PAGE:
World Library  
Flag as Inappropriate
Email this Article

Animal husbandry in India

Article Id: WHEBN0014101642
Reproduction Date:

Title: Animal husbandry in India  
Author: World Heritage Encyclopedia
Language: English
Subject: Irrigation in India, Agriculture in India, Economy of India, Economy of Telangana, Income in India
Collection: Animal Husbandry in India
Publisher: World Heritage Encyclopedia

Animal husbandry in India

Cows in Tamil Nadu, India.

A large number of farmers in India depend on animal husbandry for their livelihood. In addition to supplying milk, meat, eggs,wool and hides, animals, mainly bullocks, are the major source of power for both farmers and drayers. Thus, animal husbandry plays an important role in the rural economy. The gross value of output from this sector was 358 billion (US$5.8 billion) in FY 1989, an amount that constituted about 25 percent of the total agricultural output of 1.4 trillion (US$22.7 billion).[1]


  • Production 1
  • Operation Flood 2
  • See also 3
  • References 4
  • External links 5


Capra aegagrus hircus goatherd in Andhra Pradesh

In FY 1992, India had approximately 25 percent of the world's

  • Animal Husbandry Department, Government of Maharashtra
  • Salient Features of 19th Livestock Census

External links

  1. ^
  2. ^ About Directorate
  3. ^ a b
  4. ^
  5. ^ a b c Mia MacDonald and Sangamithra Iyer (2010) Veg or Non Veg? India at the Crossroads, Policy Brief. Brighter Green, 1.
  6. ^ Mia MacDonald and Sangamithra Iyer (2011) Veg or Non Veg? India at the Crossroads, Policy Brief. Brighter Green, 1.
  7. ^ Justine Simon and Sangamithra Iyer (2010) Factory Farming of Chickens in India.
  8. ^ Animal husbandry - India - farming


See also

World Bank and commodity assistance from the European Economic Community. At that time, India had more than 64,000 dairy cooperative societies, with close to 7.7 million members. These cooperatives established a daily processing capacity of 15.5 million liters of whole milk and 727 tons of milk powder.[8]

Operation Flood

Today, India has the world's largest dairy herd (composed of cows and buffaloes), at over 304 million strong,[3] and stands first in milk production, with 112.5 million tonnes of milk produced in 2009-2010.[3] India is also the third largest egg-producer in the world, at over 180 million eggs being produced every day or 65.7 billion eggs for the year 2011-12,[4] and the world’s sixth largest producer of poultry meat.[5] While the majority of India’s animal products are consumed domestically, exports are growing. India is the top global exporter of buffalo meat, and is also the fourth largest exporter of soybean meal, an important ingredient in commercial feed for farmed animals.[5] In addition, India’s leading poultry producers, including Suguna, Venky’s, and the Amrit Group, are increasing sales to countries in other parts of Asia and the Middle East. International investment is also expanding.[6] In 2008, U.S.-based Tyson Foods acquired a 51 percent stake in Godrej, an Indian conglomerate that is a major producer of animal feeds and poultry, and the International Finance Corporation (IFC) has an equity stake in Suguna.[5] An estimated 200 million egg-laying hens are kept in battery cages, and more than half of the 2-billion-plus “meat” chickens produced each year are factory-farmed. Vertical integration and contract farming for poultry and eggs is also widespread. While the milk and cheese sectors still include many small-scale producers and cows and buffaloes in extensive systems the number of large, factory-style dairy operations is increasing.[7]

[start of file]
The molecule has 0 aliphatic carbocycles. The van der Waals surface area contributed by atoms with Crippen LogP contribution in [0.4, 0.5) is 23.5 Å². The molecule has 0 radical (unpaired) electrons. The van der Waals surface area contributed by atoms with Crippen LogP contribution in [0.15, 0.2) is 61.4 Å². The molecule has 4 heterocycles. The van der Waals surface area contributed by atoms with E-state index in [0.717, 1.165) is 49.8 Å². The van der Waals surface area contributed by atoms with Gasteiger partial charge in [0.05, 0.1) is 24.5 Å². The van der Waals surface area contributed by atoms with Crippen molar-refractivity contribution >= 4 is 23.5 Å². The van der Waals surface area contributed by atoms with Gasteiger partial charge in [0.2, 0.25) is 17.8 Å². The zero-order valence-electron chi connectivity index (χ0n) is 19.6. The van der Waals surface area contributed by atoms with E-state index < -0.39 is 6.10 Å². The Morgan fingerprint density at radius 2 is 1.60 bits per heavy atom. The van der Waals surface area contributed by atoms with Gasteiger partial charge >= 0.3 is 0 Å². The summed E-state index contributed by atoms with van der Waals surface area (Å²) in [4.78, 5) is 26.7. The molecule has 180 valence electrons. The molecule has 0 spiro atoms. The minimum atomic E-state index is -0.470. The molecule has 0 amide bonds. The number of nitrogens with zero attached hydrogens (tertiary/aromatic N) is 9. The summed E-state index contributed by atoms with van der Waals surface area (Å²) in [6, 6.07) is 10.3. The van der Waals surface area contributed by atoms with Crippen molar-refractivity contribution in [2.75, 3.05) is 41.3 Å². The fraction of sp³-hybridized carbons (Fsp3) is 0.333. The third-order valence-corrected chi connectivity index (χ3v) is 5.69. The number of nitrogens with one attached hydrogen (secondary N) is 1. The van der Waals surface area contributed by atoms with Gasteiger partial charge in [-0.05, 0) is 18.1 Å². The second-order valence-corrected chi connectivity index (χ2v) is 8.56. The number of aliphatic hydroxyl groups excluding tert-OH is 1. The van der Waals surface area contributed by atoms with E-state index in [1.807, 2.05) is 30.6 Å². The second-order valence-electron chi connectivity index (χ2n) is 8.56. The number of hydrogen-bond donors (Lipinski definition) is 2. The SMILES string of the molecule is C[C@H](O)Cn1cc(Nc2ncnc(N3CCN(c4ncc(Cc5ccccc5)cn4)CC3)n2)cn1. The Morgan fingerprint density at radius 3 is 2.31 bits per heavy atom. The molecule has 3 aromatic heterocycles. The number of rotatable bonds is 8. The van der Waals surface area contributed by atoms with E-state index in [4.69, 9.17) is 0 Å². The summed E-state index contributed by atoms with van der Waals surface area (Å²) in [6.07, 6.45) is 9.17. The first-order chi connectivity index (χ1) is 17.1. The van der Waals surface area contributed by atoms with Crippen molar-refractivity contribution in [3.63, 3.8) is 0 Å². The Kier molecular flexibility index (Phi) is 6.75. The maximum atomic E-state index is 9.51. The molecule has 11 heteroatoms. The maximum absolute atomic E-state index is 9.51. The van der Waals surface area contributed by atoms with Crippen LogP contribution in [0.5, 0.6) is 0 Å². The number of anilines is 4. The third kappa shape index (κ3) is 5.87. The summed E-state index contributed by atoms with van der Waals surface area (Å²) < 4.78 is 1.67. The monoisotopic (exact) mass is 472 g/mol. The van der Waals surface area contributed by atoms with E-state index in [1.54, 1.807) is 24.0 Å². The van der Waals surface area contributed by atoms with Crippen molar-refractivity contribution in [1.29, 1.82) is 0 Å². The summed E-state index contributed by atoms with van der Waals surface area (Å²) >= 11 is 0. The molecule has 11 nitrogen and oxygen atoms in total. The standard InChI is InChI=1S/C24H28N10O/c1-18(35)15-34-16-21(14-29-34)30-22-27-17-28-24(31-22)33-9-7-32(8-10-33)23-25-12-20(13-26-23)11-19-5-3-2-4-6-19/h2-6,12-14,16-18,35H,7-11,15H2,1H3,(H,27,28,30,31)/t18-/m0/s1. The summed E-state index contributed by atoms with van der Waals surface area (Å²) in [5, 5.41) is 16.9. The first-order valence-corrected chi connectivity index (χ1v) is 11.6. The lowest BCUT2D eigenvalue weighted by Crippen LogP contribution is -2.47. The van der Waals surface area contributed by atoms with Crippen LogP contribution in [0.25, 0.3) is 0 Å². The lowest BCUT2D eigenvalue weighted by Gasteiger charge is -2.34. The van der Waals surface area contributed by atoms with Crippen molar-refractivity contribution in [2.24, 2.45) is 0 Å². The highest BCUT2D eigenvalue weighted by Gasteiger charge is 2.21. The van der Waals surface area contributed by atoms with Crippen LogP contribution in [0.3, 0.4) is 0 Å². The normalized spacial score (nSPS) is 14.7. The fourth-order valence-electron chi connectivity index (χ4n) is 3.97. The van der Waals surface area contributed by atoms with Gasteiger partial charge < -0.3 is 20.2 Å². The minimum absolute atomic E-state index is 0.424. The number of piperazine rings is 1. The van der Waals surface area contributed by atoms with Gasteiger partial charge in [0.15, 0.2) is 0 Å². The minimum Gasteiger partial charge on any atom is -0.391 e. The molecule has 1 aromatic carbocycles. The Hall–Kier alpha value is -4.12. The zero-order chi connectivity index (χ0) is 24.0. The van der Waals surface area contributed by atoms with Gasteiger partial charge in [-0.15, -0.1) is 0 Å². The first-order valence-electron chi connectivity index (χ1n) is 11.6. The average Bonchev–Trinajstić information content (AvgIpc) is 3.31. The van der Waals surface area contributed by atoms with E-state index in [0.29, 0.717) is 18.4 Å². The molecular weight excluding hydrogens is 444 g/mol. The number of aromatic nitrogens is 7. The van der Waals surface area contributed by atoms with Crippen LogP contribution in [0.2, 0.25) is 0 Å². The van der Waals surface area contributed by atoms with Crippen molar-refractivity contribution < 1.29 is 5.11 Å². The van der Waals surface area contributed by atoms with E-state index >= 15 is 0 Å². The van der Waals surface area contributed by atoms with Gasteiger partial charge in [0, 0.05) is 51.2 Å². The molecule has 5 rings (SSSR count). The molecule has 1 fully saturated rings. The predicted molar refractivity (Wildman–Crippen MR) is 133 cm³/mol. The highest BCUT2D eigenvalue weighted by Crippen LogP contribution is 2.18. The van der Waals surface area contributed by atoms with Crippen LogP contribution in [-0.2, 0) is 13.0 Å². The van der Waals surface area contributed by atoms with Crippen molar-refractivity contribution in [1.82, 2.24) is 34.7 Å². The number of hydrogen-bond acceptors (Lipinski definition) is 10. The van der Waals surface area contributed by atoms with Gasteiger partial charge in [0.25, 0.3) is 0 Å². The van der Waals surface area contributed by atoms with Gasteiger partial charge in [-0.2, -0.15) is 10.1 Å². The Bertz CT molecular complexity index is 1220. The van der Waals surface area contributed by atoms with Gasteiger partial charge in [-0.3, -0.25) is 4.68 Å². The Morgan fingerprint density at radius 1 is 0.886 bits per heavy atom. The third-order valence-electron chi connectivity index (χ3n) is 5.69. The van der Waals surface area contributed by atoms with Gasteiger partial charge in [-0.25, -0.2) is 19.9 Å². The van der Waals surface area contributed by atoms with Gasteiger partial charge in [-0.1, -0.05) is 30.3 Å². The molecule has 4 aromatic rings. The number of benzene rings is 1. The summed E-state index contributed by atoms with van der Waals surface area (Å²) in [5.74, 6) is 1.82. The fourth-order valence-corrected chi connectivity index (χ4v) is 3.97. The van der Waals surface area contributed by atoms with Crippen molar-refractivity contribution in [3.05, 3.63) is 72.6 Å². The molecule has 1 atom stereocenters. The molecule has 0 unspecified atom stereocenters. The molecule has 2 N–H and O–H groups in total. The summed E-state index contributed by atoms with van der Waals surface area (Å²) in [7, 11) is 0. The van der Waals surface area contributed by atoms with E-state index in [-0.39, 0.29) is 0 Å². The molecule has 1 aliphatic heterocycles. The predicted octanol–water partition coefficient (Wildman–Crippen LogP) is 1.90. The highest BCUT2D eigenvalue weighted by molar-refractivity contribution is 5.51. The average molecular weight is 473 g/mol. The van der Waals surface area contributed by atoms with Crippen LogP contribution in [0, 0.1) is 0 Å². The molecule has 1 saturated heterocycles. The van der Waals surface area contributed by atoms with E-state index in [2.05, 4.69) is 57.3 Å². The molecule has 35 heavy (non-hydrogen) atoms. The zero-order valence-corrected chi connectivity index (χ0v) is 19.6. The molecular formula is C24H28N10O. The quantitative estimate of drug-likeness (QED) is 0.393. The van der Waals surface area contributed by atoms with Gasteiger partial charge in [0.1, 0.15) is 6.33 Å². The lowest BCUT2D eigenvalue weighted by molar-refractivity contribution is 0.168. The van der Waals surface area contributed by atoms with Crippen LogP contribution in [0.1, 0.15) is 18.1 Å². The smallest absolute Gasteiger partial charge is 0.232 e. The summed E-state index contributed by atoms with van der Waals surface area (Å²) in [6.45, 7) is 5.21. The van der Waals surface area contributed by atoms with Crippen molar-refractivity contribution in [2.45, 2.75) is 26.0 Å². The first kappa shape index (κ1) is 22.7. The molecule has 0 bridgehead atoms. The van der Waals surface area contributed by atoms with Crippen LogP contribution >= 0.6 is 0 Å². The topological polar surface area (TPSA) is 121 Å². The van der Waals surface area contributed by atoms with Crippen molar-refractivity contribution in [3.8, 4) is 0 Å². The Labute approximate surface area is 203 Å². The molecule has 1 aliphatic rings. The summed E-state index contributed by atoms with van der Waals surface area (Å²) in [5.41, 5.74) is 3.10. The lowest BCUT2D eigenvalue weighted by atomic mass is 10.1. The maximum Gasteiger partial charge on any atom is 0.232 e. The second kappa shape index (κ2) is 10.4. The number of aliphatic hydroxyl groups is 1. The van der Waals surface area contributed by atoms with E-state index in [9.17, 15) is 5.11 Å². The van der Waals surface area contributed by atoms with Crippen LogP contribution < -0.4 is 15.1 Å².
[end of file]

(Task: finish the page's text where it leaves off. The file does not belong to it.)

Battery cage facilities in Haryana

[2] (US$162.0 billion) a year. The increase in milk production permitted India to end imports of powdered milk and milk-related products. In addition, 30,000 tons of powdered milk were exported annually to neighboring countries. There was about 50000 cows in India.10 trillion (US$5.2 million) a day, or more than 320 million

This article was sourced from Creative Commons Attribution-ShareAlike License; additional terms may apply. World Heritage Encyclopedia content is assembled from numerous content providers, Open Access Publishing, and in compliance with The Fair Access to Science and Technology Research Act (FASTR), Wikimedia Foundation, Inc., Public Library of Science, The Encyclopedia of Life, Open Book Publishers (OBP), PubMed, U.S. National Library of Medicine, National Center for Biotechnology Information, U.S. National Library of Medicine, National Institutes of Health (NIH), U.S. Department of Health & Human Services, and, which sources content from all federal, state, local, tribal, and territorial government publication portals (.gov, .mil, .edu). Funding for and content contributors is made possible from the U.S. Congress, E-Government Act of 2002.
Crowd sourced content that is contributed to World Heritage Encyclopedia is peer reviewed and edited by our editorial staff to ensure quality scholarly research articles.
By using this site, you agree to the Terms of Use and Privacy Policy. World Heritage Encyclopedia™ is a registered trademark of the World Public Library Association, a non-profit organization.

Copyright © World Library Foundation. All rights reserved. eBooks from Project Gutenberg are sponsored by the World Library Foundation,
a 501c(4) Member's Support Non-Profit Organization, and is NOT affiliated with any governmental agency or department.